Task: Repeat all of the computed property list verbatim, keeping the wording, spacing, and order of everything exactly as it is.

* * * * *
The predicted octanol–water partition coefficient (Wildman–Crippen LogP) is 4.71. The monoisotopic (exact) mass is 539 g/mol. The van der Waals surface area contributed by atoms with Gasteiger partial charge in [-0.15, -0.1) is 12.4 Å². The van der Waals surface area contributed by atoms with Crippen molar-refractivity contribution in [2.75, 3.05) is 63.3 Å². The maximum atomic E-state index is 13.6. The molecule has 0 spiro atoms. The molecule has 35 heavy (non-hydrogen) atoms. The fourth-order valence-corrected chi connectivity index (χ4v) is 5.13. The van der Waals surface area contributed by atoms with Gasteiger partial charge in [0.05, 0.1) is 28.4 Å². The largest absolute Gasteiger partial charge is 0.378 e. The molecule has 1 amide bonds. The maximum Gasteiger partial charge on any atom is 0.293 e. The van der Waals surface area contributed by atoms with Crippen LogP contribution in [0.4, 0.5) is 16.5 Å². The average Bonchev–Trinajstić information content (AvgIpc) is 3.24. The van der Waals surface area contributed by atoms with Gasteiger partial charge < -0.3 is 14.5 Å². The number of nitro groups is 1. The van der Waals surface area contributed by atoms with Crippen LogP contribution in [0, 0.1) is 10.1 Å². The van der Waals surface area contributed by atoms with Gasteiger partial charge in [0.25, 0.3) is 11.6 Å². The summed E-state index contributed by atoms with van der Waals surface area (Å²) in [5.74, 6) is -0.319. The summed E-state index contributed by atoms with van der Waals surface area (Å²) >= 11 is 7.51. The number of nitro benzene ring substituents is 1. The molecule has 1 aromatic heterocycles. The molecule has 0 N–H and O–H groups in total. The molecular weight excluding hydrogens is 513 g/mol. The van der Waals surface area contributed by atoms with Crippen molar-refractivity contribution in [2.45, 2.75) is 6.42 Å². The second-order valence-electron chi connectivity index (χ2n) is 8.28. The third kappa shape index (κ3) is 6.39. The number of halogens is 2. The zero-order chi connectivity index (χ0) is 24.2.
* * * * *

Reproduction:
The predicted octanol–water partition coefficient (Wildman–Crippen LogP) is 4.71. The monoisotopic (exact) mass is 539 g/mol. The van der Waals surface area contributed by atoms with Gasteiger partial charge in [-0.15, -0.1) is 12.4 Å². The van der Waals surface area contributed by atoms with Crippen molar-refractivity contribution in [2.75, 3.05) is 63.3 Å². The maximum atomic E-state index is 13.6. The molecule has 0 spiro atoms. The molecule has 35 heavy (non-hydrogen) atoms. The fourth-order valence-corrected chi connectivity index (χ4v) is 5.13. The van der Waals surface area contributed by atoms with Gasteiger partial charge in [0.05, 0.1) is 28.4 Å². The largest absolute Gasteiger partial charge is 0.378 e. The molecule has 1 amide bonds. The maximum Gasteiger partial charge on any atom is 0.293 e. The van der Waals surface area contributed by atoms with Crippen LogP contribution in [0.4, 0.5) is 16.5 Å². The average Bonchev–Trinajstić information content (AvgIpc) is 3.24. The van der Waals surface area contributed by atoms with Gasteiger partial charge < -0.3 is 14.5 Å². The number of nitro groups is 1. The van der Waals surface area contributed by atoms with Crippen LogP contribution in [0, 0.1) is 10.1 Å². The van der Waals surface area contributed by atoms with Gasteiger partial charge in [0.25, 0.3) is 11.6 Å². The summed E-state index contributed by atoms with van der Waals surface area (Å²) in [5.74, 6) is -0.319. The summed E-state index contributed by atoms with van der Waals surface area (Å²) >= 11 is 7.51. The number of nitro benzene ring substituents is 1. The molecule has 1 aromatic heterocycles. The molecule has 0 N–H and O–H groups in total. The molecular weight excluding hydrogens is 513 g/mol. The van der Waals surface area contributed by atoms with Crippen molar-refractivity contribution in [2.45, 2.75) is 6.42 Å². The second-order valence-electron chi connectivity index (χ2n) is 8.28. The third kappa shape index (κ3) is 6.39. The number of halogens is 2. The zero-order chi connectivity index (χ0) is 24.2.